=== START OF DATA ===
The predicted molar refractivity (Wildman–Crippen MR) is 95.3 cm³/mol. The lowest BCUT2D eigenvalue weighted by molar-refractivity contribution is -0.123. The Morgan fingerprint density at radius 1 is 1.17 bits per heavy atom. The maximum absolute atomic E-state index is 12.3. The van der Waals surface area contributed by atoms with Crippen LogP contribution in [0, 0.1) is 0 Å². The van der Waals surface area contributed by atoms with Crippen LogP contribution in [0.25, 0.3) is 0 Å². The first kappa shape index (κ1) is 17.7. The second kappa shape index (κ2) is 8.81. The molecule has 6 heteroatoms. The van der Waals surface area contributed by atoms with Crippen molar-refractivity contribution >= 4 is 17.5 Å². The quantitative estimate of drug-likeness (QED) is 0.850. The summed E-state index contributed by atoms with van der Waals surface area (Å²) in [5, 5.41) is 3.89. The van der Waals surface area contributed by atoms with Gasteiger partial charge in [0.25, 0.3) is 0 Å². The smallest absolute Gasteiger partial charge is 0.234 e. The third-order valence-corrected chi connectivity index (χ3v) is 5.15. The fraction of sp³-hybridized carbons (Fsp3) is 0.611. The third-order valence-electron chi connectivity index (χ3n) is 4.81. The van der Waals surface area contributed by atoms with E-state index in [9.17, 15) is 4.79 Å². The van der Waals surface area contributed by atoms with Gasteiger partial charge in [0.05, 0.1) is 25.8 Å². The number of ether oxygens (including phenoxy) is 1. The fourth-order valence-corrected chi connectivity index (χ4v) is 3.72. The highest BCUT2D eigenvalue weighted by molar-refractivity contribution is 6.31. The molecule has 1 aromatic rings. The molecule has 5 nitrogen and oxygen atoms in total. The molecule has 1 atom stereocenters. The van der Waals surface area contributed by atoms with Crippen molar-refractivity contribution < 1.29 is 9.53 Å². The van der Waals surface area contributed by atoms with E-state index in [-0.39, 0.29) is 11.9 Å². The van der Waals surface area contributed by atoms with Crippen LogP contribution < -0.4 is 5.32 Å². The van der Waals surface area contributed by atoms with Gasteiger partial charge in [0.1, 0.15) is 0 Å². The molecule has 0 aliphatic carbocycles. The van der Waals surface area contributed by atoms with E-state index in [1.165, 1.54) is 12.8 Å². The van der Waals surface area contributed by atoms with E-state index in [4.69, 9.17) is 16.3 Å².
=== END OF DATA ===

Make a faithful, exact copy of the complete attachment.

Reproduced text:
The predicted molar refractivity (Wildman–Crippen MR) is 95.3 cm³/mol. The lowest BCUT2D eigenvalue weighted by molar-refractivity contribution is -0.123. The Morgan fingerprint density at radius 1 is 1.17 bits per heavy atom. The maximum absolute atomic E-state index is 12.3. The van der Waals surface area contributed by atoms with Crippen LogP contribution in [0, 0.1) is 0 Å². The van der Waals surface area contributed by atoms with Crippen LogP contribution in [0.25, 0.3) is 0 Å². The first kappa shape index (κ1) is 17.7. The second kappa shape index (κ2) is 8.81. The molecule has 6 heteroatoms. The van der Waals surface area contributed by atoms with Crippen molar-refractivity contribution >= 4 is 17.5 Å². The quantitative estimate of drug-likeness (QED) is 0.850. The summed E-state index contributed by atoms with van der Waals surface area (Å²) in [5, 5.41) is 3.89. The van der Waals surface area contributed by atoms with Gasteiger partial charge in [0.25, 0.3) is 0 Å². The smallest absolute Gasteiger partial charge is 0.234 e. The third-order valence-corrected chi connectivity index (χ3v) is 5.15. The fraction of sp³-hybridized carbons (Fsp3) is 0.611. The third-order valence-electron chi connectivity index (χ3n) is 4.81. The van der Waals surface area contributed by atoms with E-state index in [9.17, 15) is 4.79 Å². The van der Waals surface area contributed by atoms with Gasteiger partial charge in [0.05, 0.1) is 25.8 Å². The number of ether oxygens (including phenoxy) is 1. The fourth-order valence-corrected chi connectivity index (χ4v) is 3.72. The highest BCUT2D eigenvalue weighted by molar-refractivity contribution is 6.31. The molecule has 1 aromatic rings. The molecule has 5 nitrogen and oxygen atoms in total. The molecule has 1 atom stereocenters. The van der Waals surface area contributed by atoms with Crippen molar-refractivity contribution < 1.29 is 9.53 Å². The van der Waals surface area contributed by atoms with E-state index in [-0.39, 0.29) is 11.9 Å². The van der Waals surface area contributed by atoms with Crippen LogP contribution < -0.4 is 5.32 Å². The van der Waals surface area contributed by atoms with Gasteiger partial charge in [0.1, 0.15) is 0 Å². The molecule has 0 aliphatic carbocycles. The van der Waals surface area contributed by atoms with E-state index in [1.165, 1.54) is 12.8 Å². The van der Waals surface area contributed by atoms with E-state index in [4.69, 9.17) is 16.3 Å².